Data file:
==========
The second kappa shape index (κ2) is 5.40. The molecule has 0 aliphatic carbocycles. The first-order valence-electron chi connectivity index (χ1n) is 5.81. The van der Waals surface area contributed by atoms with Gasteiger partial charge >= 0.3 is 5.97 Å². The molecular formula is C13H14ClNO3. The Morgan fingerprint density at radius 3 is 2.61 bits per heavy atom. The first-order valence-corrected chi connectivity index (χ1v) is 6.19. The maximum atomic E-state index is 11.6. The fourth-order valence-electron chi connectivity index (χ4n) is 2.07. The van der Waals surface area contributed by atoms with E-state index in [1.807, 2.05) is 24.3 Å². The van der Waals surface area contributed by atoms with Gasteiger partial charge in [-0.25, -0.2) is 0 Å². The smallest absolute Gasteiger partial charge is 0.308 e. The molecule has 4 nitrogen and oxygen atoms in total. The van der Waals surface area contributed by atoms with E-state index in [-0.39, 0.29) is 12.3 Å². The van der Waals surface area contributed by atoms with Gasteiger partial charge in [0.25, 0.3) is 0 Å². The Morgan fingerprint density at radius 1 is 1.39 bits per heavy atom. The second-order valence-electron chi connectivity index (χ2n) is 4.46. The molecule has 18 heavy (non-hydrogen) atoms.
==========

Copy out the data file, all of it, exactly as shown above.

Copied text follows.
The second kappa shape index (κ2) is 5.40. The molecule has 0 aliphatic carbocycles. The first-order valence-electron chi connectivity index (χ1n) is 5.81. The van der Waals surface area contributed by atoms with Gasteiger partial charge >= 0.3 is 5.97 Å². The molecular formula is C13H14ClNO3. The Morgan fingerprint density at radius 3 is 2.61 bits per heavy atom. The first-order valence-corrected chi connectivity index (χ1v) is 6.19. The maximum atomic E-state index is 11.6. The fourth-order valence-electron chi connectivity index (χ4n) is 2.07. The van der Waals surface area contributed by atoms with E-state index in [1.807, 2.05) is 24.3 Å². The van der Waals surface area contributed by atoms with Gasteiger partial charge in [-0.25, -0.2) is 0 Å². The smallest absolute Gasteiger partial charge is 0.308 e. The molecule has 4 nitrogen and oxygen atoms in total. The van der Waals surface area contributed by atoms with E-state index in [-0.39, 0.29) is 12.3 Å². The van der Waals surface area contributed by atoms with Gasteiger partial charge in [0.25, 0.3) is 0 Å². The Morgan fingerprint density at radius 1 is 1.39 bits per heavy atom. The second-order valence-electron chi connectivity index (χ2n) is 4.46. The molecule has 18 heavy (non-hydrogen) atoms.